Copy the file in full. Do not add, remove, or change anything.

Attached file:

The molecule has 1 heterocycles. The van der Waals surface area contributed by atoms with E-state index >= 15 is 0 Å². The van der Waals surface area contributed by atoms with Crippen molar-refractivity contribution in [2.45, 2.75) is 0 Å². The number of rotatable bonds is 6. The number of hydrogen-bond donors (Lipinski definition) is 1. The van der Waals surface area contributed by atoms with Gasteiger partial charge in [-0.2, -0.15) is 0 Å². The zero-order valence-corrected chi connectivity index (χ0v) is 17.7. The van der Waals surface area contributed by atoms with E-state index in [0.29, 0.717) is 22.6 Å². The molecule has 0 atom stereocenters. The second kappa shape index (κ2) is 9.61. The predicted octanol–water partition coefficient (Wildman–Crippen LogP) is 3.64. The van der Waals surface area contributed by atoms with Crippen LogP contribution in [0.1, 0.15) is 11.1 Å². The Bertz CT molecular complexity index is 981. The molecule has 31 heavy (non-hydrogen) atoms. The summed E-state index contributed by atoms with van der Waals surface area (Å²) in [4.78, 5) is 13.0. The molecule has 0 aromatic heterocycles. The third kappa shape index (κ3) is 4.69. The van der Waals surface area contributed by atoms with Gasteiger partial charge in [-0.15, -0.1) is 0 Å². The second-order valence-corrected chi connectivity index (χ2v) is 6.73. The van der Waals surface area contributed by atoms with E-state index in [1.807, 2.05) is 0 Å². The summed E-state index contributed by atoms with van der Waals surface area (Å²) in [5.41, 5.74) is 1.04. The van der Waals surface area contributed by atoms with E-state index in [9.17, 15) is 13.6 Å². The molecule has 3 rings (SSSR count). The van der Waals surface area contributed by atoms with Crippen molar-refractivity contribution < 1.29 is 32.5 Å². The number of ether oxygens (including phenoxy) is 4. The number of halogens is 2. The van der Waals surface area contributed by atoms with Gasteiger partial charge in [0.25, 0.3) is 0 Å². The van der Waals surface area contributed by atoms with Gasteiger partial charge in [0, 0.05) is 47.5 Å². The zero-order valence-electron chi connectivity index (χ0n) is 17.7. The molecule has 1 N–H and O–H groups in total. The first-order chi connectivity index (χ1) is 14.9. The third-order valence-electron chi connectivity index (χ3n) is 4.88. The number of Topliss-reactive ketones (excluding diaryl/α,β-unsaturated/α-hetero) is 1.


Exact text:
The molecule has 1 heterocycles. The van der Waals surface area contributed by atoms with E-state index >= 15 is 0 Å². The van der Waals surface area contributed by atoms with Crippen molar-refractivity contribution in [2.45, 2.75) is 0 Å². The number of rotatable bonds is 6. The number of hydrogen-bond donors (Lipinski definition) is 1. The van der Waals surface area contributed by atoms with Gasteiger partial charge in [-0.2, -0.15) is 0 Å². The zero-order valence-corrected chi connectivity index (χ0v) is 17.7. The van der Waals surface area contributed by atoms with E-state index in [0.29, 0.717) is 22.6 Å². The molecule has 0 atom stereocenters. The second kappa shape index (κ2) is 9.61. The predicted octanol–water partition coefficient (Wildman–Crippen LogP) is 3.64. The van der Waals surface area contributed by atoms with Crippen LogP contribution in [0.1, 0.15) is 11.1 Å². The Bertz CT molecular complexity index is 981. The molecule has 31 heavy (non-hydrogen) atoms. The summed E-state index contributed by atoms with van der Waals surface area (Å²) in [4.78, 5) is 13.0. The molecule has 0 aromatic heterocycles. The third kappa shape index (κ3) is 4.69. The van der Waals surface area contributed by atoms with Gasteiger partial charge in [-0.15, -0.1) is 0 Å². The second-order valence-corrected chi connectivity index (χ2v) is 6.73. The van der Waals surface area contributed by atoms with E-state index in [1.807, 2.05) is 0 Å². The summed E-state index contributed by atoms with van der Waals surface area (Å²) in [5.41, 5.74) is 1.04. The van der Waals surface area contributed by atoms with E-state index in [9.17, 15) is 13.6 Å². The molecule has 3 rings (SSSR count). The van der Waals surface area contributed by atoms with Crippen molar-refractivity contribution < 1.29 is 32.5 Å². The number of ether oxygens (including phenoxy) is 4. The number of halogens is 2. The van der Waals surface area contributed by atoms with Gasteiger partial charge in [0.25, 0.3) is 0 Å². The van der Waals surface area contributed by atoms with Gasteiger partial charge in [0, 0.05) is 47.5 Å². The zero-order valence-electron chi connectivity index (χ0n) is 17.7. The molecule has 1 N–H and O–H groups in total. The first-order chi connectivity index (χ1) is 14.9. The third-order valence-electron chi connectivity index (χ3n) is 4.88. The number of Topliss-reactive ketones (excluding diaryl/α,β-unsaturated/α-hetero) is 1.